• JLynne

    There are lots of churches out there. As a gay person, you do need to find the right one, and when that happens, you will be able to focus on Christ, and not the hostile social envirnoments that homophobia unchecked creates. Like segregation there is dejure and defacto and this is the same with homophobia within heteronormative conservative churches and other institutions.

    Most of us have been bullids, teased, humiliated and treated like dirt. However, there comes a time when you learn how to fight back on every level available. I will never tolerate a dejure system, but I will fight to change defacto ones. It’s how I pick my battles as a conscious lesbian who will not be bullied, sexually harassed, and I will not tolerate sexism either. We as gays and lesbians determine the rules of our lives, not hetero people. We create our own institutions, we write our own theology, and we are awake and alive to our purpose on earth, and we speak to god in ways unique to our spiritual gifts, of which we have many.

    When you are young kid, it is awfully hard to escape dejure homophbic and woman hating systems. You’re kind of stuck with junior high, cruel churches, in your face womanhatred from pastors, priests etc. If you can find ways of light, read books, make new friends, and find a spiritual life that will fully honor women’s liberation, liberation from racism and homo hating places, then you can go to the next level. To find the true lesbian place in herstory, to rise above all of that indoctrination, and to find literally a room of one’s own is central. Then you can see the liberals and the conservatives as essentially the same…. all hetero people live in a majority, and whether it is dejure or defacto they oppress gays and lesbians, and they take the name of god in vein to do it. God finds her way to communicate with unique human communities, including the essential gifts of gay men and lesbians— the people who go out in the world, the creative spirits who were not created to “reproduce” but to “produce”—

    Our movement of liberation has moved ahead light years from say where we were in 1992 or 1972. We have our own churches and a creative and productive network worldwide making the world safer for gay and lesbian kids. Anytime a group liberates itself from the evil of oppression, god smiles on this awakening. Today, the gay and lesbian movement is probably THE civil rights cause of our times. There will be millions of straight people who sit this one out, just as there were millions of straight white people who sat out the black civil rights movement… the folks in the all white churches back in 1964. History and herstory don’t look kindly on oppressors. Christ does not look kindly on the gay haters and bullies.
    He is present anywhere gay people are, powerfully fully present just for us, both in his male form and her female transformation.

    And if we believe that Christ is fully human and fully divine, we will see the second coming of Christ return as a woman to judge the living and the dead, and I think the male half of humanity will have a lot to answer for that’s for sure. God sides with the oppressed always, and she hates it when the oppressor puts locks on her church!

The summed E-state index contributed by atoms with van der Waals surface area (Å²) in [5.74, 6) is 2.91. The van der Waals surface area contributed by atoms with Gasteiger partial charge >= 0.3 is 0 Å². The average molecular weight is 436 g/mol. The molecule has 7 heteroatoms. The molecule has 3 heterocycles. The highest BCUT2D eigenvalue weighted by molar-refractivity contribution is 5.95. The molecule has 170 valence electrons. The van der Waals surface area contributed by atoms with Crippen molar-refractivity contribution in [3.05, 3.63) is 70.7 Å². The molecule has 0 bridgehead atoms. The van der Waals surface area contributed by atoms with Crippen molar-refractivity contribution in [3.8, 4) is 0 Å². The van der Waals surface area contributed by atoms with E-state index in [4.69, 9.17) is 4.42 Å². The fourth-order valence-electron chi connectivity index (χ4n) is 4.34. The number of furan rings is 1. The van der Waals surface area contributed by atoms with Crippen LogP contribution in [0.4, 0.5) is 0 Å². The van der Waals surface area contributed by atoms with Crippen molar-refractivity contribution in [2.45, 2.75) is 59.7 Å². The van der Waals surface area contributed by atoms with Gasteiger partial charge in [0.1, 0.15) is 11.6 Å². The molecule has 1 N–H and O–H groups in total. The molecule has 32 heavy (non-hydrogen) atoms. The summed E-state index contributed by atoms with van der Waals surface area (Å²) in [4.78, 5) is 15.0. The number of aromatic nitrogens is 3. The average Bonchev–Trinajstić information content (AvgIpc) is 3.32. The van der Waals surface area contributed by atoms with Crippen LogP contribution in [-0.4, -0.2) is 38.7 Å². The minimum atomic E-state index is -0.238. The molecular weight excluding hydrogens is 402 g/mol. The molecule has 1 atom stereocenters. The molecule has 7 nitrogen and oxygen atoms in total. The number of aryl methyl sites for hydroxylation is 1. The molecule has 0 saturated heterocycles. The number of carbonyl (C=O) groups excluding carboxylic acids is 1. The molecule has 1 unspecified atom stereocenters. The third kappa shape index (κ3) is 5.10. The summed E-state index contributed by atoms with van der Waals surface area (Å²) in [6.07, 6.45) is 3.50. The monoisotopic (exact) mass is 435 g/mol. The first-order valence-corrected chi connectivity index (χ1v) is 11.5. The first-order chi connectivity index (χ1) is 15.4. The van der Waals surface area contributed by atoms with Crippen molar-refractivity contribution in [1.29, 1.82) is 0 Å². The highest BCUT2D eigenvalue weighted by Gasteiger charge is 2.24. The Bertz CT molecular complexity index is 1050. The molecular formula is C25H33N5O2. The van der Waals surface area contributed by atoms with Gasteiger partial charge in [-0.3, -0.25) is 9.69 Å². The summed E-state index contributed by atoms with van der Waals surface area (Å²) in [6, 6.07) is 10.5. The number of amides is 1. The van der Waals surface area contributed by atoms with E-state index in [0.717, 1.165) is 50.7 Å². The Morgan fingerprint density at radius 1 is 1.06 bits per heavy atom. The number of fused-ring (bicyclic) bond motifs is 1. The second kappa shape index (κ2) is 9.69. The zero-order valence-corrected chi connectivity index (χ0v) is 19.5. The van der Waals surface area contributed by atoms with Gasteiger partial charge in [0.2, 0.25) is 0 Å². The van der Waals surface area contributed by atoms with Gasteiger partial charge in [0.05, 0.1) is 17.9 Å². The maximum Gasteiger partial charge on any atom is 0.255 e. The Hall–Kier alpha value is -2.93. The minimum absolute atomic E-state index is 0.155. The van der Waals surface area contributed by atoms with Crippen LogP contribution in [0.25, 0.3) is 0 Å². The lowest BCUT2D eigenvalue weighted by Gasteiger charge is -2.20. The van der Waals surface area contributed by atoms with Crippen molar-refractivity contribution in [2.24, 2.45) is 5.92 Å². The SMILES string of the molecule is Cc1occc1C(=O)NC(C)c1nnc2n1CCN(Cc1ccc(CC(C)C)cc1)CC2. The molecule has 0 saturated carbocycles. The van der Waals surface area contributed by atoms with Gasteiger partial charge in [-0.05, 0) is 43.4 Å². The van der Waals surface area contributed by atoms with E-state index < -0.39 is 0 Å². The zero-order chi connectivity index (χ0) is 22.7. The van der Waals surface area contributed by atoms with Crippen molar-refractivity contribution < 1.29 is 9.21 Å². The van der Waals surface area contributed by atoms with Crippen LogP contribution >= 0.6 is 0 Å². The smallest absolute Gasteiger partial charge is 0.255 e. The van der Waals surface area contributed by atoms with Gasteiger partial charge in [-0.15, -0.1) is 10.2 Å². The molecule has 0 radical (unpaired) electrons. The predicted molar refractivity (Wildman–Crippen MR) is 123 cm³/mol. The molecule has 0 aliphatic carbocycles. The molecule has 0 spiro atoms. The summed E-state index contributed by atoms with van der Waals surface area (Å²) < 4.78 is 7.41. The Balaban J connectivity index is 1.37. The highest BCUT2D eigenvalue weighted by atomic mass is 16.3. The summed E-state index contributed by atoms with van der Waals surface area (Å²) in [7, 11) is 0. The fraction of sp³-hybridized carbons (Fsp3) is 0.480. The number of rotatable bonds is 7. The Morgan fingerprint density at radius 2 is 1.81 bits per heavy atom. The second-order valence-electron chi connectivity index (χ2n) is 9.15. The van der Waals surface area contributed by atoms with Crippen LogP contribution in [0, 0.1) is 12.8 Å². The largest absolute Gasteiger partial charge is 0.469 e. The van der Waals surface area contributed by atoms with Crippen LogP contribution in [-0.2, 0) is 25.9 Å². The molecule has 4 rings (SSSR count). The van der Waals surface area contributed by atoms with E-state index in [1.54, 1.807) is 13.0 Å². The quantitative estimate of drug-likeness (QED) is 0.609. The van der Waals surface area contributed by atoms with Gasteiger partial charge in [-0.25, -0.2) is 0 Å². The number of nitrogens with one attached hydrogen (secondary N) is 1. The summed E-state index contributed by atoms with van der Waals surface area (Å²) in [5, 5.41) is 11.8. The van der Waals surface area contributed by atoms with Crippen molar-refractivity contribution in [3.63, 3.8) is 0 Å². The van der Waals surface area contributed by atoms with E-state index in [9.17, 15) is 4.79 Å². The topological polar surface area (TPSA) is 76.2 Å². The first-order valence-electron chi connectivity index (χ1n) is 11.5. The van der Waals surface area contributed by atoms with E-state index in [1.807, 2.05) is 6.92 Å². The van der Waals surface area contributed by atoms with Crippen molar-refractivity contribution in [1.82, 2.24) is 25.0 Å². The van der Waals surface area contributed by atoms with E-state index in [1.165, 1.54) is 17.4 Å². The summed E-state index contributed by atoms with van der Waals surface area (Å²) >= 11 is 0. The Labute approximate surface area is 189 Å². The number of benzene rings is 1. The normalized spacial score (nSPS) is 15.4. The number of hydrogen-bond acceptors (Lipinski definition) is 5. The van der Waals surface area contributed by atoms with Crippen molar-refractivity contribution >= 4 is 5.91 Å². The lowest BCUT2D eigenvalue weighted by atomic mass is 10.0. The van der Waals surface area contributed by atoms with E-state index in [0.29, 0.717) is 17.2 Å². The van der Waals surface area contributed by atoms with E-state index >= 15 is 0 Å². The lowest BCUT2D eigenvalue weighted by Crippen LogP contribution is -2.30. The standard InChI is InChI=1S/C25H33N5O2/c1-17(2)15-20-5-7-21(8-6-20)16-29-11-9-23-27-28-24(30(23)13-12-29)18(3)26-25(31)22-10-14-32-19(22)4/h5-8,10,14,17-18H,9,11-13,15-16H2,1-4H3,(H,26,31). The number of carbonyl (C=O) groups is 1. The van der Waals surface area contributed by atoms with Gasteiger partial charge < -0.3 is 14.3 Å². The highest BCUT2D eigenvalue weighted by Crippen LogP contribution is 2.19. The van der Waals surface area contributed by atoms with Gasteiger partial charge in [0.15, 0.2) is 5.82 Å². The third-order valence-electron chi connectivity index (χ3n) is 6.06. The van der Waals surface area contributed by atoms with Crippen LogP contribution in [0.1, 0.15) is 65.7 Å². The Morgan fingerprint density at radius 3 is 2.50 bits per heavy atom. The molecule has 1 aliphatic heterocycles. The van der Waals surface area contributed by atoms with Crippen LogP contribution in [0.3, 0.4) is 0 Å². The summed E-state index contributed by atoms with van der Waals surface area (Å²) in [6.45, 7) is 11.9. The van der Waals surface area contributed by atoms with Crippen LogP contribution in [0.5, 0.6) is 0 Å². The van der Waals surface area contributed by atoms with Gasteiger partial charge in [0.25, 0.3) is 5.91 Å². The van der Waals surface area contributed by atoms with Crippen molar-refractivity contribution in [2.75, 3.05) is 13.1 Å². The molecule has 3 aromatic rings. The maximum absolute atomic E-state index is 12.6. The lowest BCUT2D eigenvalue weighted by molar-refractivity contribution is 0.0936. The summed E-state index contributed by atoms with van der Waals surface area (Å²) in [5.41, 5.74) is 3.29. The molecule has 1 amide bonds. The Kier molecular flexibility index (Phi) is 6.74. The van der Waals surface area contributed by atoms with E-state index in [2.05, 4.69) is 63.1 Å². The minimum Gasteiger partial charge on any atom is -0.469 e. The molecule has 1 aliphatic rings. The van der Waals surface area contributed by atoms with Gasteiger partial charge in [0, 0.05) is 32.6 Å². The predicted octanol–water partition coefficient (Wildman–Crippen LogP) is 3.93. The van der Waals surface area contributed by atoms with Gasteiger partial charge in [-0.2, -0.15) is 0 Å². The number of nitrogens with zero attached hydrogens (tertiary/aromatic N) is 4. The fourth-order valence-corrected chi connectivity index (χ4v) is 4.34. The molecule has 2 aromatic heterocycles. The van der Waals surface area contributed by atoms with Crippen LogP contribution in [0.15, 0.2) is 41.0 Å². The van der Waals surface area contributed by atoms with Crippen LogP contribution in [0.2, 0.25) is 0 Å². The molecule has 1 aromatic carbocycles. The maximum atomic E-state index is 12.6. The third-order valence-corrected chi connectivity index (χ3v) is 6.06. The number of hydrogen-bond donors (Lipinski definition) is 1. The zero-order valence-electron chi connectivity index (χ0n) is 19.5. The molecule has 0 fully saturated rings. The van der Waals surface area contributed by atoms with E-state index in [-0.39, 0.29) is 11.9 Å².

• Jack Harris

    I applaud you for being open to the love others give you even from people who fundamentally disagree that you live your life as a gay man. I also have a few folks like this in my life, but precious few. They know if they wish to stay in my life that they don’t cross the line–there is no space to question me or my partner or the general fact that I am gay. They know that I am strong in my faith as a gay christian and that I will not tolerate being insulted–thats the only way it works in my world.

  • JLynne

    Actually, Jack that was a very interesting comment. To tell you the truth, I have a lot of friends and acquantences in my life, but I don’t often know what people believe about lesbianness. They could be very conservative, they could be fundamentalist christians, who knows. In Los Angeles, it’s actually rare for mean straight people to dare say anything mean at all. I assume when heteros ask me no questions at all, or don’t want to know about my personal life that it is a kind of erasing homophobia or fear of saying something wrong. So it’s silence what that type of hetero. But a gay person or lesbian person will immediately want to really know me, will know what to say, will have a certain kind of connectedness that straight people just don’t have. They might bumble around as rather clueless liberals, so in some ways it’s not much of an issue. I do feel exhausted at times with the straight world, and really feel the most at home in all lesbian groups. It’s weird to see all this right wing anti-gay stuff out there, and I know people are homophobes and womanhating… they just are. But out and proud lesbians and gays would never go to those stupid churches to begin with. So we have a political movement to fight for civil rights, and that’s good, but I’ll always be distant from the hetero world, bored with their children, their lives, and as a lifelong lesbian I’ll always really love just the company of women. So no matter how “liberal” hetero people are, they still don’t feel lovely and wonderful, they will never make me FEEL much of anything really. I know that sounds kind of bad, but really, I don’t deeply feel at all with them.